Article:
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AT THE CHURCHES.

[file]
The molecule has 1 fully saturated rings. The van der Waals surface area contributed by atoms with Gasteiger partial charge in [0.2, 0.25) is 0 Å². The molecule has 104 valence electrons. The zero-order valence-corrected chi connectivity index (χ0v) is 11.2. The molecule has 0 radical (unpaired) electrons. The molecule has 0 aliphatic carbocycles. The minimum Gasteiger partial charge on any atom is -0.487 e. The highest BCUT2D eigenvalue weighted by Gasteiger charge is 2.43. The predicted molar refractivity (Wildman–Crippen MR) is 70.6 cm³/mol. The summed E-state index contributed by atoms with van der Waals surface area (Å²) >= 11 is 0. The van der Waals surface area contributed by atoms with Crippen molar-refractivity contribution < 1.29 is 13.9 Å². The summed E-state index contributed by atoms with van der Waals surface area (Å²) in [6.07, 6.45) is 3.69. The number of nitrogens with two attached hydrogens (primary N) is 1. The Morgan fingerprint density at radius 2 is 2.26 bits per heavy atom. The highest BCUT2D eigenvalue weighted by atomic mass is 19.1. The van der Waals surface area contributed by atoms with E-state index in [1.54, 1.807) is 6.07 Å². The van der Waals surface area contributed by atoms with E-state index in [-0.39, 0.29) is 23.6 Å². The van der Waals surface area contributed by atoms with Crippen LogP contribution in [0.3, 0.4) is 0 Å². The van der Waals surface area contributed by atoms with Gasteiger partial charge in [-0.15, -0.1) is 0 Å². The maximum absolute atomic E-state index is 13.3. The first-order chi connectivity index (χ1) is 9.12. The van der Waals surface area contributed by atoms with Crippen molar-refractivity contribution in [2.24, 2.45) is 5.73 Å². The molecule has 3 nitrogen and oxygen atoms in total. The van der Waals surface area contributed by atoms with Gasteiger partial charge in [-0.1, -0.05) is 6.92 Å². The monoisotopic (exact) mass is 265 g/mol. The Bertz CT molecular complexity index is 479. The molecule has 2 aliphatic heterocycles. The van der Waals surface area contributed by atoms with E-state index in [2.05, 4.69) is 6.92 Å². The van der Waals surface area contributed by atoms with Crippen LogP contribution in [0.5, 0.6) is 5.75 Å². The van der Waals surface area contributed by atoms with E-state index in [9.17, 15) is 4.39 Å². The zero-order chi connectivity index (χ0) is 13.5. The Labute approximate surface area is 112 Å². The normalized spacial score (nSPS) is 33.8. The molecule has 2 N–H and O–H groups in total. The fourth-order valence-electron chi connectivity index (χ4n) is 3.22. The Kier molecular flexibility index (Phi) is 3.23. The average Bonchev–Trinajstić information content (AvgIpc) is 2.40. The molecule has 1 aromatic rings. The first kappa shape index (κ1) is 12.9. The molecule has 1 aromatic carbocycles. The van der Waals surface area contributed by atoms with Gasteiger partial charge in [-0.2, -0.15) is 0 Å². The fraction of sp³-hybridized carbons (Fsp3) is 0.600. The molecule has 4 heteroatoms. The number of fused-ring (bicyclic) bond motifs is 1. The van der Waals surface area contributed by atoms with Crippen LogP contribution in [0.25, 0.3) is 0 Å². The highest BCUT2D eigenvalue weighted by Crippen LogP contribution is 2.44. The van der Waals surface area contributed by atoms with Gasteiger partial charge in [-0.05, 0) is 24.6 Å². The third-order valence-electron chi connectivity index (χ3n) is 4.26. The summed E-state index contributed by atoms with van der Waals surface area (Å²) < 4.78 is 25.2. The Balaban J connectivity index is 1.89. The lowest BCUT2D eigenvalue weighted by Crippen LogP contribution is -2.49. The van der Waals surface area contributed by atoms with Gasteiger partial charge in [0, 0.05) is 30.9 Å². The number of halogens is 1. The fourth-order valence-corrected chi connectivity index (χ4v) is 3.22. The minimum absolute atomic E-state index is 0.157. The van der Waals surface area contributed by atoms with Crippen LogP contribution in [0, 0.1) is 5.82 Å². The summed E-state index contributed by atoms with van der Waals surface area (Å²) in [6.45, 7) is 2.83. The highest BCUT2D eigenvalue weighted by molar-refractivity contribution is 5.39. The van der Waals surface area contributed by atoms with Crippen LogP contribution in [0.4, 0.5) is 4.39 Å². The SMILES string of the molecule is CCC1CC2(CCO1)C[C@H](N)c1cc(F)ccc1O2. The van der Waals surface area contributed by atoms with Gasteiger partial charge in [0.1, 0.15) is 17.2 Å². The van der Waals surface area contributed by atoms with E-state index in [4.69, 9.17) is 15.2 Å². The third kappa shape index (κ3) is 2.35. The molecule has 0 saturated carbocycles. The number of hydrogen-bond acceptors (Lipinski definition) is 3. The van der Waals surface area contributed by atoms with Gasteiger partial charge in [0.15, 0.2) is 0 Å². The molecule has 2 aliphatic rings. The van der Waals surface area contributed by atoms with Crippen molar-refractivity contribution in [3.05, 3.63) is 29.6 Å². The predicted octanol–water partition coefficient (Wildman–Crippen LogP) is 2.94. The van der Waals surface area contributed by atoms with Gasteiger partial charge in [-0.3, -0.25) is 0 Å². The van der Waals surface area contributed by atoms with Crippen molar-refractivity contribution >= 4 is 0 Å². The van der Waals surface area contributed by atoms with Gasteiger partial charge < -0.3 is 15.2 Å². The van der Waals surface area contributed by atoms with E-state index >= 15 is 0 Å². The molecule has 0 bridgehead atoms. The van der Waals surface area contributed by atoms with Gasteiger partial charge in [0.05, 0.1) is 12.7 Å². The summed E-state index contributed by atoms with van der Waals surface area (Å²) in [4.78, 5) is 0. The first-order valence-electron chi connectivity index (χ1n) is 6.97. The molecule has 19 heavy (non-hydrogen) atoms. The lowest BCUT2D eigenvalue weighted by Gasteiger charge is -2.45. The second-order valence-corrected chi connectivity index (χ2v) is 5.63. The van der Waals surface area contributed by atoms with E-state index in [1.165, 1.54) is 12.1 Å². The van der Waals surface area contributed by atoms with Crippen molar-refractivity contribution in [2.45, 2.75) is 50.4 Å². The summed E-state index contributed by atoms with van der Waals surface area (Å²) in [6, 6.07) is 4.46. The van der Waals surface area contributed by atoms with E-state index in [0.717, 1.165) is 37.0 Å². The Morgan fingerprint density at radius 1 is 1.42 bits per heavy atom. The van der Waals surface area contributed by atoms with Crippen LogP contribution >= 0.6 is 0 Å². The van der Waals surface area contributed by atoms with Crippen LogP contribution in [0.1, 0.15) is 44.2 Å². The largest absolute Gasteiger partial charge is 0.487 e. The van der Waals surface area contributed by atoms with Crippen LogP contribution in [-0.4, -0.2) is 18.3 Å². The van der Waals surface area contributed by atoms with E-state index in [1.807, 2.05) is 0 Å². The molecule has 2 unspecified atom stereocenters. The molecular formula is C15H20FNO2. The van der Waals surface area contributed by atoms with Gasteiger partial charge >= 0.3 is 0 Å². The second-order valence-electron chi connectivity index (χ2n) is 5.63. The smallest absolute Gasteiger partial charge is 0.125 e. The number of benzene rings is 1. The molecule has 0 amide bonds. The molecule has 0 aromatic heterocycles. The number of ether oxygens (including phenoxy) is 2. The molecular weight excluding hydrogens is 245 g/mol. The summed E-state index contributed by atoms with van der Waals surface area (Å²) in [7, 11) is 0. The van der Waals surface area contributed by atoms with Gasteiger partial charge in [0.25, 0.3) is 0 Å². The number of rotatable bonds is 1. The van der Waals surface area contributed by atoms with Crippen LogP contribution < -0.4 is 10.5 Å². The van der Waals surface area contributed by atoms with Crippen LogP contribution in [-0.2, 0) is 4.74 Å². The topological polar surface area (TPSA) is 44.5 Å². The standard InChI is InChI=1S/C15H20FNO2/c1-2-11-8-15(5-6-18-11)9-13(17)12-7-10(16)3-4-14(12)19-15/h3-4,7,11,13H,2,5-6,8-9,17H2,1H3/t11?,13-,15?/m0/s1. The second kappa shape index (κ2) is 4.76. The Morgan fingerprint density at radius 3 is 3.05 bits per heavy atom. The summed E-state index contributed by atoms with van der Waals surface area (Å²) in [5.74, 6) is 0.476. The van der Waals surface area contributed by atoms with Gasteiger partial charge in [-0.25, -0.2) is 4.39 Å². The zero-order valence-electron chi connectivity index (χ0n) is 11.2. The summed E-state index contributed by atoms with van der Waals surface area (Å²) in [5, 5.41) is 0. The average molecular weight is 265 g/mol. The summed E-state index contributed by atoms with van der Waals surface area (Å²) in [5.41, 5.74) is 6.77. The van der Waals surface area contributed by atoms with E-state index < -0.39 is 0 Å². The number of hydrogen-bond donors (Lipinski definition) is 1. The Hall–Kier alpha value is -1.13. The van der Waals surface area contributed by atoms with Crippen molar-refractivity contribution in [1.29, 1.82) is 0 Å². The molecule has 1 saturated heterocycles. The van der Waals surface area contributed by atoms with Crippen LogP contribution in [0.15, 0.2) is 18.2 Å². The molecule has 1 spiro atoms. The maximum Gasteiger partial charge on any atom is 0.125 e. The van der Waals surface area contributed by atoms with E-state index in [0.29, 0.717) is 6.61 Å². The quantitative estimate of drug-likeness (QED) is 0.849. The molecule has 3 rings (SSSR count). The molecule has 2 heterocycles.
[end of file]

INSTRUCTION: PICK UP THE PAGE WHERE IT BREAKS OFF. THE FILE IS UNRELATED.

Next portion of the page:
BAPTIST SERVICES. The pastor returned from Moun tain Home this morning and will speak tomorrow at 11 a. m. and 7:30 p. m. Sunday school and B. Y. P. U. meetings will be held at the usual hours, 9:45 a. m. and 6:30 p. m. You are invited to be present and have a share in our worship and study. E. P. J. Garrott, Pastor. JUNIOR B. Y. P. U. The three classes of the Junior B. Y. P. U. will elect officers and plan the work for the coming quarter. All members are urged to be present. SECOND BAPTIST. Services of the Second Baptist curch will be held tomorrow at the White Grand theatre with Sunday school at 9:30, preaching at 11 o’clock by Blake Smith and 7:30 by Rev. J. E. Claunch. Attendance at the services has been gratifying, it was said, and the public at large is cor dially invited to worship there with the congregation tomorrow. BAPTIST W. M. S. The Woman’s Missionary Society of the First Baptist church will meet Monday afternoon at 4 o’clock at Central College with Mrs. Doak S. Campbell. The program will be given by Normal students of Mrs. A. J. Meadors’ Sunday school class. All ladies of the church are invited. METHODIST SERVICES. Sunday school at 9:30 a. m. Public worship and preaching at 10:50 a. m. The subject of the message will be “Canaan or Haran?” Intermediate and Senior Leagues at 6:30 p. m. Pub lic worship and preaching at 7:30 p m. The sermon will be the fifth in the se ries on the Ten Commandments. “The Fourth Commandment and the Christ ian Sabbath” will be the subject. C. M. Reves, Pastor. THE REVEST CLASS. The Reves Bible class at its meet ing in the morning at 9:45 will con tinue the study of Old Testament characters, under the leadership of the Rev. C. M. Reves, the teacher. The class has continued its steady growth. A cordial invitation is giv en to visitors and prospective mem bers. — MISSION STUDY CLASS. The Mission Study Class of the Womans' Missionary Society of the First Methodist church will meet Mon day afternoon at 3 o’clock in the League room. The lesson will be taken from the second chapter of “From Survey to Service,” and will be led by Mrs. J. I. McClurkiri. The subject will be very interestingly, and all women of the church are urged to attend. BUSINESS MEN’S CLASS. “Why de' Fathers Fail to Attend Sunday School?” wil be the subject for the Business Men’s Bible class in the morning at the First Methodist church. All men of the city not af filiated with some Sunday School organization are invited to join the members in the perioods of devotion and study. PRESBYTERIAN SERVICES. The following is the order of ser vices for tomorrow: Sunday school, 9:45 a. m.; morning worship and ser mon, 11 a. m.; Christian Endeavor Societies, 6:30 p. m., and the even ing sermon, 7:30 p. m. R. L. Jetton, Minister. We Stand or ! Fall By This T est Have a letter written on any of the standard makes of typewriters. Then have the same let ter written on a Wood ■ * stock. Ask any com _ __ petent critic to pick out • ' the neatest letter. The reason is built in the machine. (Ask for Demonstration) Woodstock Typewriter Co. Chicago, U. S. A. CONWAY PRINTING CO. Local Agents COUNTRY OUTDOfS CITY IN SPELLING RUNS UP BETTER SCORES Normal Subjects 500 Rural Schools to Tests—Urges State Stage Big Spelling Bee. City or town schools in Arkansas with all clue propriety may doff their hats to rural or one-teacher schools in j the rural sections as being superior spellers. Like tests to which both classes of public schools in Arkansas were subjected reveal that the sup posedly weaker institutions show to better advantage than the more pre tentious ones in the cities and towns. The tests were made by county super intendents of 50 counties, who selected ten schools in their respective areas, subjected their pupils to the tests and forwarded the results to the Arkan sas State Normal, under the super vision of which the measurements! were attempted. Prof. C. C. Denney, director of the education measurement and standard bureau, who summarized the results, finds in the tests ground for the be lief that Arkansas as a state can move forward educationally by expending more upon the rural schools. Hereto fore, Mr. Denney says, the one-teach er school has been more tolerated than encouraged, a condition which should be remedied by providing longer terms, more extensive equip ment and better trained teachers. As to the failing of many schools to register high in spelling ability, the local educator thinks that some of the fault may be traced to unsuit able textbooks. He suggests instead that Ayres' standard scale, which was used in all of the tests, be substituted for the commonly used spellers. “The spelling scale from which this of words was taken,” he states, “con tains 1,505 words that investigation shows to be the most often used. Any person that learns to spell the entire list can spell by far the larger num ber of words that are in common use. It seems to me that this list of words should be posted in every school room in the state. The world is full of spelling books and spelling books are full of wordds that simply-strike some compiler’s fancy, but the Ayres’ list , comprises words which investigation proves are in actual use bv the peo ple.” The 500 rural schools in which the tests were given ran up averages high er than those set on the official stand ards. This is accountable to the fact that the county superintendents prob ably selected their ten best schools, the averages as a consequence show ing what may be done rather than what is being actually done in all schools. Coming as they do from 50 counties and representing the compo site work of 500 schools, the averages may be taken as fair indications of what is being accomplished in common school education throughout the state. In concluding his summary, Mr. Denney ventures the opinion that a big spelling campaign couldl well be launched in all schools. County su perintendents could exercise supervis ion over their respective areas, and the highest averages compiled by the highest ranking schools could be sub mitted to the State Normal for deter mination of the winner. Such a cam paign would not only work for profi ciency in spelling, but would stimulate pupils to the mastery of other com mon school branches. Compared with 1921, the Arkansas averages for the present tests are slightly lower. Harder words were included in the Ayres’ scale and as a consequence the pupils did not show so well. Grouped in separate columns for town and country, and with the Ayres’ scale for comparison, grades in Arkansas schools from the second to the eighth inclusive ran up the following averages: 2 3 4 5 6 7 8 Rural _75 71 64 70 77 66 74 Town _67 70 58 63 63 59 65 Ayres’ _.66 66 66 66 66 66 66 REVIVAL SERVICES BY DR. WHITTINGTON Revival services under the auspices of the Second Baptist church will be opened here on Sunday, June 11, by Dr. Otto Whitington, pastor of the First Baptist church of Little Rock and former pastor of the c hurch here. The assistance of Dr. Whitington as a revival leader is very much in de mand over the state, and the local congregation was fortunate in secur ing him for even so distant a time. Further announcements in regard to the revival effort will be made from time to time. It will be held either at the courthouse or under a tent placed somewhere on the east side. MEN’S FORUM. — “What Constitutes a Square Deal?" is the subject for discussion at our meeting tomorrow morning at 9:45 o'clock. Prof. B. W. Torreyson will lead in the discussion. A large num ber of Conway men are finding this a very profitable and pleasant way to spend an hour on Sunday morn ing. Suppose you try it tomorrow. | H. Krieger, President. COLE AGAIN RULES HEAVY OTBOOTER’ NEGRO GETS MAXIMUM I - Ed Beard Apprehended with “Corn" in His Possession—Ruse Fails to Deceive Officers. Ed Beard, negro, at one minute last night was gaily whist’ing or sing ing; the next minute he was flat on his back begging for mercy and not so long afterward was facing Mayor W. D. Cole and had in his possession the sentence of $1,000 as a fine and 90 days as a jail term, both of which replaced the quart of whiskey which Police Officer Walter Henry and John Durham found in his possession. Today Beard is in jail. He was porter at a local barber shop. Mayor Cole this afternoon in a statement to the Log Cabin Demo crat said that Beard was not fined and sentenced simply for having in his possession the quart of “corn” whiskey which the officers confiscat ed, The whiskey, he said, was taken rather as evidence of persistent traf fic in liquor, possibly over a long period of time. The mayor stated that suspicion had been directed at Bear for at least one year, but last night was the first time it was pos sible to catch him. Probably the worst suspicion directed at Beard was that his sales were not limited to per manent residents of Conway. Officers Henry and Durham laid and pulled the trap which caught Beard. He was seen to leave town with the fruit jar, wrapped in a paper cover, under his arm. He was followed and the trap set when he left an automobile, the driver of which escaped, and entered the ilne between North Front and Spencer streets just north of Mill. One of ficer was stationed at either end of the lane. Three negroes were first surprised by Officer Henry when he entered the lane. No contraband was found when they were searched, and the of ficer told them to remain exactly in the position and place they were, under penalty of being shot if they moved. It was just here that Beard came on to the scene, singing joy fully and with the fruit jar plainly visible. Officer Henry arose from his place of concealment and started toward Beard, who immediately broke into a run, bumping into Ullicer Durham almost before he was settled down to I his best speed. He dropped to the ground at the sight of Durham, tossed the fruit jar into the lot facing on; the lane and forthwith broke into j fervent pleas for mercy. He was j taken into custody, and Officers Dur-j ham and Henry returned to the place where the three negroes had been left. So far as close scrutiny could disclose, not one of the trio had in I the least altered his position. They were released. Up to this afternoon, Beard had made no move for appeal if he is en-j titled to hearing in citcuit court. The; fine and sentence imposed upon him, if served out at the legal rate of pay, would equal a sentence of 1,090 days in jail or five days short of three full years. The negro was arraigned by Mayor Cole immediately after the arrest. He made no denial of the charge brought against him. The quart of whiskey shown by the mayor to the crowd which quickly assembled at Greeson's was the object of much in terest. Decisions of the municipal court, Mayor Cole said, involving the sale, transportation or possession of whisk ey are not based upon the amount of liquor concerned. In Beard’s and in other cases, his decisions have been governed rather by the evidence of persistent violations of the law, of which the captured contraband is taken merely as evidence. TEXT OF FOUR POWER ALLIANCE ON PACIFIC (By the Associated Press) Wasington, March 25.—The text of the four-power treaty approved by representatives of Japan, England, the United States and France, and which is yet to be ratified by the var ious governments, is as follows: ‘‘Article 1. The high contracting parties agree as between themselves to respect their rights in relation to their insular possessions and insular dominions in the region of the Pacific ocean. ‘‘If there should develop between any of the high contractting parties a controversy arising out of any Pacific question and involving their said right which is not satisfactorily settled by diplomacy and is likely to affect the harmonious accord now happily existing between them, they shall invite the high contracting par ties to a joint conference to which the whole subject will be referred for consideration and adjustment. “Article 2. If the said rights are threatened by the aggressive action of any other power the high con tracting parties shall communicate with one another fully and frankly in order to arrive at an understand ing as to the most efficient measures to be taken, jointly and separately, to meet the exigencies of the par ticular situation. “Article 3. This agreement shall remain in force for 10 years from the time it shall take effect, and after the expiration of said period it shall continue to be in force subject to the right of any of the high contracting parties to terminate it upon 12 months notice. “Article 4. This agreement shall be ratified as soon as possible in ac cordance with the constitutional methods of the high contracting parties and shall take effect on the deposit of ratifications which shall take place at Washington and there upon the agreement between Great Britain and Japan which was con cluded at London on July 13, 1921, shall terminate.” CITIZENS IN LEAGUE TO OPPOSE BLUE LAWS (By the Associated Press) St. Louis, Mo., March 25.—Many prominent members of the Anti Blue Law League have been invited to at tend the national conference of the league here June 23 to 25, according to h. C. Dailey, executive secretary of the organization. The members include Luther Bur bank, Hudson Maxim, former Gover nor I' enimore Chatterton of Wyoming, Rex Beach and Booth Tarkington, novelist; James Montgomery Flagg, artist; Madame Amelita Galli-Curci, Pi'ima donna; United States Senators E. S. Broussard of Louisiana and A. O. Stanley of Kentucky, and Con gressman Rodenburg of Illinois. Secretary Dailey said this meeting was to be the first national gathering of the forces opposed to Sunday blue laws, although several sectional con ferences have been held. Delegates are expected to attend the convention from all parts of the country. The league has membership in ever state of the country and was organized two years ago. FAMOUS ANNAPOLIS CLASS IN REUNION (By the Associated Press) Washington, March 25.—Plans are being completed for the next reunion of the famous Naval Academy class of 1881 which is to be held in’ Tokio, Japan, in May. Included in the class graduates are Secretary Weeks, Rear Admiral Henry B. Wilson, superin tendent of the Naval Academy; Maj. Gen. George Barnett, former com mandant of the Marine Corps; Brig. Gen. Henry C. Haines, of the Marine Corps; Senator O. E. Weller, of Mary land, and Admiral Uria, of the Jap anese Navy. Admiral Uria attended Sole AGENTS For ■HITE CREST FLOUR * FRESH TOMATOES Lettuce Celery Cole & Co. The House of Quality HIP BAKERY Department Manufac tures SMHTMY BREAO the reunion in Washington last sum mer and then invited the classmen to meet in Tokio this year. A special invitation to attend the reunion was extended to Secretary Denby on the ground that having married the sister of a member he is a “brother-in-law member of the class.’1 The American members will make the trip to Japan on the naval transport Henderson, sailing from San Francisco and stops will be made at Hawaii, the Philippines and China en route. NOTICE OF PETITION FOR CONFIRMA TION OF TITLE AND WARNING ORDER. J. J. Henry. Plaintiff. Vs. No. 3329. The unknown heirs at law of Martha Caroline Hogue and I,ee Adkisson. Defendants. Notice is hereby given that there has been tiled in my office ns Cierk of the Faulkner Chancery Court, a petition for the confirma tion of the title to the Southwest Quarter of Section Thirty-Five (35), in Township Seven (7) North of the Rase Line, in Range Eleven (11) West of the Fifth Principal Meridian, except two acres in the Southeast Corner thereof lfO yards north and south and 70 yards east and west, containing One Hundred and Fifty-Eight (158) Acres, more, or less in l aulkner County, Arkansas, and the quieting of the title to the same in J. J. Henry, pe titioner therein. The unknown heirs at law of Martha Caroline Hogue and Lee Adkisson and any and all other persons claiming said lands or any interest therein are hereby warned to appear in the Faulkner Chancery Court on the 25th day of April. 1922. and show cause why said title to said lands should not be confirmed in said J. ,1. Henry, and the deeds alleged to have been lost or destroyed established and restored. „ Witness my hand as Clerk of the Faulkner Chancery Court and the seal thereon this 18th day of March, 1922 <Seal> W. F. WHIDDON, S-18dsat6t Chancery Clerk. George F. Hartje, Solicitor for Petitioner. I NOTICE OF PETITION FOR CONFIRMA TION OF TITLE AND WARNING ORDER W. L. Easter. Plaintiff. Vs. No. 3331. Will Hopkins. Buddie Hopkins. Dallas Hop kins. Mrs. Lea Potts, Will Gwatney, Jim Gwatney, Arch Gwatney, Fannie Cox. J. H. Gwatney, R. ( Gwatney, Sallie Hendrick son. Francis Wright. Julia Terrell. Maria Gavin, Charles Hopkins, Mary Susan Hop kins, Defendants. Notice is hereby given that there has been You’ll find this the “Live Wire” concern for handling your ELECTRICAL WORK. Close estimates—always. Phone 456 Krieger & Haines filed in my office as Clerk of the Faulkner ( hancery Court, a petition for the confirma tion of the title to the East Half of the South east Quarter of Section Twenty-Three (23), in Township Five (5) North of the Base Line, in Range Twelve (12) West of the fifth Principal Meridian, containing Eighty (80) Acres, more or less, in Faulkner County, Arkansas, and the quieting of the title to the same in W. L. Easter, petitioner therein. Will Hopkins, Buddie Hopkins, Dallas Hop kins, Mrs Lea Potts, W'ill Gwatney, Jim Gwatney, Arch Gwatney, Fannie Cox, J. H. Gwatney, R. C. Gwatney, Sallie Hendrickson, Francis Wright, Julia Terre11, Maria Cavin, C Harles Hopkins, Mary Susan Hopkins and any and all other persons claiming said lands or any interest therein are hereby warned to appear in the Faulkner Chancery Court on the 25th day of April, 1922, and show cause said title to the said lands should not be con firmed in said W. L. Easter Witness my hand as Clerk of the Faulkner Chancery Court and the seal thereon this 18th day of March. 1922 1 Seal) W. F. WHIDDON, 8-18d-satfit Chancery Clerk. George F. Hartje, Solicitor for Petitioner. Old papers ior sale at this office. CONWAY FERTILI 1$ NEW PRICES EFFECTIVE MARCH 15TH, 1922. (Owing to advancing markets on cottonseed meal we have been obliged to revise our list ot mixed goods. No change in Acid Phosphate.) FIFTY-FIFTY—8-4.25-1—$36.00 per Ton; $1.80 per Sack A mixture of equal parts 16 per cent Acid Phosphate and HIGH GRADE Cottonseed Meal, put up in 100-pound sacks. Guaranteed Analysis Nitrogen-3.50 per cent Ammonia ——_ 4.20 per cent Total phosphoric acid_10.00 per cent Available phosphoric acid_8.00 per cent Potash-1.00 per cent TWO & ONE—10.66-2.83-0.50—$31 per Ton; $1.55 per Sack. A mixture of two parts 16 per cent Acid Phosphate and one part HIGH GRADE Cot tonseed Meal, put up in 100-pound sacks. Guaranteed Analysis. Nitrogen-2.33 per cent Ammonia-2.83 per cent Total Phosphoric Acid_12.90 per cent Available Phosphoric Acid_10.GG per cent Potash-0.50 per cent CONWAY BRAND—16 per cent Acid Phosphate—$20 per Ton; $1.00 per Sack. These fertilizers are home mixed in proportions suited ;o the soils of this section. They are ready for delivery and you do not have to order in advance. We use no filler of any kind. All in new burlap bags. WE MAKE A SPECIAL REDUCTION IN THE PRICES OF FERTILIZERS WHEN EXCHANGED FOR COTTONSEED Conway Cotton Oil & Gin Co. ‘‘A SQUARE DEAL TO EACH CUSTOMER”